I interviewed Dr Elida Laski recently and she was talking about the importance of practicing fact families because of their value to future math success. So I thought I should create a game that would give kids tons of practice. Since today’s focus is rainbows (see all the links at the bottom) it became a rainbow fact families board game!
This game can be differentiated really easily. In fact children can be playing together but doing completely different math tasks! It’s a winner all round!
What are fact families?
These are numbers that can be grouped together as partners. For eg 3, 7 and 10
It really helps children to be confident with math if they come to recognise these families quickly and automatically. As they face more challenging problems children need to use more brain power, so being able to recall facts frees up the brain so it can tackle more.
But lots of kids struggle with memorisation so we need to offer them lots of fun ways to practice facts so they’re learning at a pace that’s comfortable and without making them feel pressured.
How to use
- DOWNLOAD THE PRINTABLE HERE!
- Print off the colour or black and version pages. You can use my dice or just use your own.
- Cut out the number rainbows and store in a ziploc bag
- Construct a die if you’re using mine.
- Each child will need a counter or manipulative of some kind.
How to play rainbow fact families
- Children choose 1 of the rainbow numbers and places it in the space at the bottom of the game board.
- This will be the fact family they will be using for the game.
- Place their counters on start.
- The first player rolls a die and moves that number of spaces.
- They read the number on that space then decide how many more they need to reach the fact family number. For eg, if the fact family number is 10 and they land on a 3, the answer is 7.
- Children take it in turns to work their way around the rainbow game board, following the directions on the arrows till they land on ‘you did it!’
Look at all the different ways your kids can use this board game to practice fact families, addition, subtraction, counting on, number bonds, doubling and even multiplication if you’ve got older ones.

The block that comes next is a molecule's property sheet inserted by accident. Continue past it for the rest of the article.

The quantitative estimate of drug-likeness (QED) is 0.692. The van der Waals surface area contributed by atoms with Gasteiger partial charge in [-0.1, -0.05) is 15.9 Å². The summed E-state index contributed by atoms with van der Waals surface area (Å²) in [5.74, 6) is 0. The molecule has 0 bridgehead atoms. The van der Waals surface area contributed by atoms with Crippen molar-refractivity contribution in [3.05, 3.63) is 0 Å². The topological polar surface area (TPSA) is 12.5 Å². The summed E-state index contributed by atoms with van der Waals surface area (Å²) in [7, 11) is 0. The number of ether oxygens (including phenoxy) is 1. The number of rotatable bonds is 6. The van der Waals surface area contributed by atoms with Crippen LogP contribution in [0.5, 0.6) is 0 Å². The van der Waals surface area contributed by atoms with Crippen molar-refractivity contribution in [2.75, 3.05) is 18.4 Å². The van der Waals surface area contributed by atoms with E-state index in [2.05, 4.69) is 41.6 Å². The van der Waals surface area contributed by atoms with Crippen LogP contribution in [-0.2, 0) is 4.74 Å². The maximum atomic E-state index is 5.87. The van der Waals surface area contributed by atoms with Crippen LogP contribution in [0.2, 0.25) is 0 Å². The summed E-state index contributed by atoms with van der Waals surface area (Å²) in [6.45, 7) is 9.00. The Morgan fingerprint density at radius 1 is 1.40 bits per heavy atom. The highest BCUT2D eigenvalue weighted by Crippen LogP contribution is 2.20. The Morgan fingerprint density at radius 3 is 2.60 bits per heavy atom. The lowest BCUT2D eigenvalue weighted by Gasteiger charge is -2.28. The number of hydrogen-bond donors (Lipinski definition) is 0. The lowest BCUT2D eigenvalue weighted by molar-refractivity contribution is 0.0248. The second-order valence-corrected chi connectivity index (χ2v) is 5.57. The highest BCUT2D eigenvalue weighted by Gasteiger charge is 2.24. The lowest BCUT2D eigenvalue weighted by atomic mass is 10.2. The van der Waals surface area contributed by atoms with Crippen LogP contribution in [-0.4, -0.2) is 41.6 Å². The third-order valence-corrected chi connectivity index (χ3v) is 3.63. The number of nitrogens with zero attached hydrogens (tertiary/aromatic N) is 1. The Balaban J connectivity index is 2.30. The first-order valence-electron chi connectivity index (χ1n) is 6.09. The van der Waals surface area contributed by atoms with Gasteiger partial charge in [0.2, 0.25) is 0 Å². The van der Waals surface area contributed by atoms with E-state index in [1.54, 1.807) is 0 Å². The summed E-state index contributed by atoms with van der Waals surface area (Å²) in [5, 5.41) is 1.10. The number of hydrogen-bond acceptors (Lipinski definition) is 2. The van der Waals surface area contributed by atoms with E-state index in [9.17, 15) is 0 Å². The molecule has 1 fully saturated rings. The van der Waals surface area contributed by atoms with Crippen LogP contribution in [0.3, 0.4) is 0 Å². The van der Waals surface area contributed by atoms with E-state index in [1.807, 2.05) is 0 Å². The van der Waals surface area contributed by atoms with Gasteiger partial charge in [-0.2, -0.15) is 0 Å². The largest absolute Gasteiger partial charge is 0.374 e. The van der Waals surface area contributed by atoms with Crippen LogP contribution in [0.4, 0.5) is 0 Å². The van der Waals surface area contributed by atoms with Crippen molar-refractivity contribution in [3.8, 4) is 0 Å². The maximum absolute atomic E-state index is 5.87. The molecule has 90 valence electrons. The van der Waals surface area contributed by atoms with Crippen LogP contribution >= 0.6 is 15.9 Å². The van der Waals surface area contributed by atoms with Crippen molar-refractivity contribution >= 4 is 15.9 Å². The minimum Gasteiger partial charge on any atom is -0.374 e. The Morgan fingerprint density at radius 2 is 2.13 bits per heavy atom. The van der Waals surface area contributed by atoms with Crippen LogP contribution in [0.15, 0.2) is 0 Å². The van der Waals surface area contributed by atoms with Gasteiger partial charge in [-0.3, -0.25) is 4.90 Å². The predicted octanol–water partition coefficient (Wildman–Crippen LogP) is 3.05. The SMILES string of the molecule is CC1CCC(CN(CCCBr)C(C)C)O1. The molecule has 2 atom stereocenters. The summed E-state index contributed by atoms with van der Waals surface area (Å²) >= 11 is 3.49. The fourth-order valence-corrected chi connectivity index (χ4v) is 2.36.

- Easier: count on with fingers to reach the fact family number.
- Easier still: just name the number they land on, or show the number using manipulatives.
- Harder: use mental math only
- Subtraction: ask children to take away the number from the fact family number
- Addition: ask children to add the number to the fact family number
- Doubles: don’t use a fact family number, but ask the kids to double the number they land on (or just add 1 or 2)
- Multiplication: for older children, ask them to multiply by 3 or 4 or 5 or 10. Or use a calculator and multiply by the fact family number.
I hope you can get lots of use out of this very flexible board game!
Looking for more rainbow activities?
Try these great ideas!
FROM LEFT TO RIGHT:
Rainbow in a Bag – No Mess Art // Powerful Mothering
Rainbow Letters Race to the Top // Stay at Home Educator
Color and Shape Match Up // Frogs and Snails and Puppy Dog Tails
Stack a Stone Rainbow // Adventures of Adam
Rainbow Pasta Threading // Play and Learn Everyday
Rainbow Tinker Tray // Still Playing School
How to Flip a Rainbow | Simple Science for Kids // Lemon Lime Adventures
Rainbow Sun Craft // Fairy Poppins
Rainbow Pencil Control Exercises // Sugar Aunts
Beginning Sound Rainbows // Playdough to Plato
DIY Rainbow Crayon Names // Pre-K Pages
Rainbow Puzzle Skip Counting // Creative Inclusion
Rainbow Bear Color Matching Game // Life Over Cs
Rainbow Marble Painting Process Art // Preschool Inspirations
DIY Paper Plate Loom: Rainbow Yarn Art // Sugar Spice and Glitter
Rainbow Sight Words // The Kindergarten Connection
Rainbow Math with a DIY Abacus // Fun-a-Day
Rainbow Fact Family Board Game // Liz’s Early Learning Spot
Simple Rainbow Sensory Bottle for Kids // Coffee Cups and Crayons
Rainbow Paint Chip Color Match // Modern Preschool
Roll a Rainbow // The STEM Laboratory
(Not Shown) Rainbow Perler Bead Key Ring // Teach Me Mommy